Mikey, a thirty-something new father, drops in on his parents whilst on a business trip but hits an emotional impasse that frustrates his attempts to leave again. Back in the maternal bosom, and his parents' wonderfully old school-bohemian New York loft, Mikey regresses to the point of inertia in an attempt to avoid leaving the emotional security of his childhood home...once more.
A highly personal film, Azazel Jacobs cast his real life parents, avant-garde filmmakers Flo and Ken Jacobs, as Mikey's parents. The New York loft featured in the film is in fact their own.
Momma's Man is one of the more thoughtful and sympathetic additions to a loose genre of films from recent years, that have explored the unwillingness or inability of a particular generation of (mostly American) men to grow up.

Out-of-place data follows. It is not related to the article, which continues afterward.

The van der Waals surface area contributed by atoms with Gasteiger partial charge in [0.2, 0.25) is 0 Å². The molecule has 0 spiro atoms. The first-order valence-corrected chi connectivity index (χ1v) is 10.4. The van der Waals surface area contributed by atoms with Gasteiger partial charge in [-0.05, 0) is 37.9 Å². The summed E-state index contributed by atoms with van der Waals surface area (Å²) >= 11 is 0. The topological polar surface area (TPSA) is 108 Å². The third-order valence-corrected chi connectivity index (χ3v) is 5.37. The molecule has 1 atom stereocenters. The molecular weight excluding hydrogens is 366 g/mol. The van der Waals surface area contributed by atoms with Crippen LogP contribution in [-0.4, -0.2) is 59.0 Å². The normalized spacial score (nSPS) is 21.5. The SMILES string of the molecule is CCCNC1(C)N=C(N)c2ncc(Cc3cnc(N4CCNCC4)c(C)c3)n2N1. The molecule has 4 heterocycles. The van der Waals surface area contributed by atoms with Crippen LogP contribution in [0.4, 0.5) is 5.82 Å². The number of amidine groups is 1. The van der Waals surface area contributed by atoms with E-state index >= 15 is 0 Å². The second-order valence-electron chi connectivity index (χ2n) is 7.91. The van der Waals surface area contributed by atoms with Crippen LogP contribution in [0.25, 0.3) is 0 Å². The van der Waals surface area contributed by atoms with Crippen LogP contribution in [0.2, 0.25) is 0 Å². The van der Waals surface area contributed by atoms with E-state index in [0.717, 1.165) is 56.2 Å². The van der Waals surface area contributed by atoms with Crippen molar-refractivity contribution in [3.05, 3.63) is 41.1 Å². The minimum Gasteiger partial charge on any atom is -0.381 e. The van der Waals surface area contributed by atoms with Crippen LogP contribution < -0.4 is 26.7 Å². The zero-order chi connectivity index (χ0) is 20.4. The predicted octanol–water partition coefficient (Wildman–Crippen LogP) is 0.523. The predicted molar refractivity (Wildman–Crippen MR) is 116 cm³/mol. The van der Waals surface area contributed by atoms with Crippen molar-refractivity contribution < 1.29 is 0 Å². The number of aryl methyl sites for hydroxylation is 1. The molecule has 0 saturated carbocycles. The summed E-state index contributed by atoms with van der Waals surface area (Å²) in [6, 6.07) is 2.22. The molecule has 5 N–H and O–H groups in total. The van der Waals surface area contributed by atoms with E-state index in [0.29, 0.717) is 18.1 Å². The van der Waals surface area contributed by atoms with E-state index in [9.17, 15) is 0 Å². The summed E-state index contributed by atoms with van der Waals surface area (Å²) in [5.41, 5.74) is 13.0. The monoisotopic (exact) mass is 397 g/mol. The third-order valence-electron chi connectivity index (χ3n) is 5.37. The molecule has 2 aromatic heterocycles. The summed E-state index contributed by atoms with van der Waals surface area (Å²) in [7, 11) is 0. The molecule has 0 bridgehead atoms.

Mikey easily qualifies for a place alongside recent examples of other on-screen almost-men, including Arrested Development's comically mollycoddled Buster (Tony Hale), and John C. Reilly and Will Ferrell's hilarious, though considerably less endearing, middle-aged still-at-homes in Step Brothers.
"Feels like an intensely personal consideration of the impermanence of things - not just childhood, but also neighbourhoods, cities, entire ways of life" - Variety